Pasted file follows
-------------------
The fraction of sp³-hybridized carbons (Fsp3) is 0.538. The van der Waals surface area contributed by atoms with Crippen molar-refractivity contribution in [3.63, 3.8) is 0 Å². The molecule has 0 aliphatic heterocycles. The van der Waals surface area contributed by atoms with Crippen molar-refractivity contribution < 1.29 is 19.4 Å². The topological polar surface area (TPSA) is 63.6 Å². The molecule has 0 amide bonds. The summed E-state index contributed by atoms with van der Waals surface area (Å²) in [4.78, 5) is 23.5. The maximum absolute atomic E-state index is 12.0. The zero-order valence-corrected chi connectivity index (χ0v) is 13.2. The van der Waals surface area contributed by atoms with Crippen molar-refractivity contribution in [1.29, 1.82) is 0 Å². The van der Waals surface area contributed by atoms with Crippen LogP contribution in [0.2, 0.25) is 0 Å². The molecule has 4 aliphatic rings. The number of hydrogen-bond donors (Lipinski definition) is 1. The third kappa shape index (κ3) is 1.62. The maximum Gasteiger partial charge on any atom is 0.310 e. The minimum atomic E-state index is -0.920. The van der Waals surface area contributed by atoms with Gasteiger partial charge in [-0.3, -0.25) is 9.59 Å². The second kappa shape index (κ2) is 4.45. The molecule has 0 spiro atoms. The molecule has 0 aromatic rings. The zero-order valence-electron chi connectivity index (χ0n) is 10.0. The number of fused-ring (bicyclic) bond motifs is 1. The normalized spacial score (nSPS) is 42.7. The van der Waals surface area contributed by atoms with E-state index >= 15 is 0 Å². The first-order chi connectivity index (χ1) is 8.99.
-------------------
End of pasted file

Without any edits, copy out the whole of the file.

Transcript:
The fraction of sp³-hybridized carbons (Fsp3) is 0.538. The van der Waals surface area contributed by atoms with Crippen molar-refractivity contribution in [3.63, 3.8) is 0 Å². The molecule has 0 aliphatic heterocycles. The van der Waals surface area contributed by atoms with Crippen molar-refractivity contribution < 1.29 is 19.4 Å². The topological polar surface area (TPSA) is 63.6 Å². The molecule has 0 amide bonds. The summed E-state index contributed by atoms with van der Waals surface area (Å²) in [4.78, 5) is 23.5. The maximum absolute atomic E-state index is 12.0. The zero-order valence-corrected chi connectivity index (χ0v) is 13.2. The van der Waals surface area contributed by atoms with Crippen molar-refractivity contribution in [1.29, 1.82) is 0 Å². The van der Waals surface area contributed by atoms with Crippen LogP contribution in [0.2, 0.25) is 0 Å². The molecule has 4 aliphatic rings. The number of hydrogen-bond donors (Lipinski definition) is 1. The third kappa shape index (κ3) is 1.62. The maximum Gasteiger partial charge on any atom is 0.310 e. The minimum atomic E-state index is -0.920. The van der Waals surface area contributed by atoms with Gasteiger partial charge in [-0.3, -0.25) is 9.59 Å². The second kappa shape index (κ2) is 4.45. The molecule has 0 spiro atoms. The molecule has 0 aromatic rings. The zero-order valence-electron chi connectivity index (χ0n) is 10.0. The number of fused-ring (bicyclic) bond motifs is 1. The normalized spacial score (nSPS) is 42.7. The van der Waals surface area contributed by atoms with E-state index >= 15 is 0 Å². The first-order chi connectivity index (χ1) is 8.99.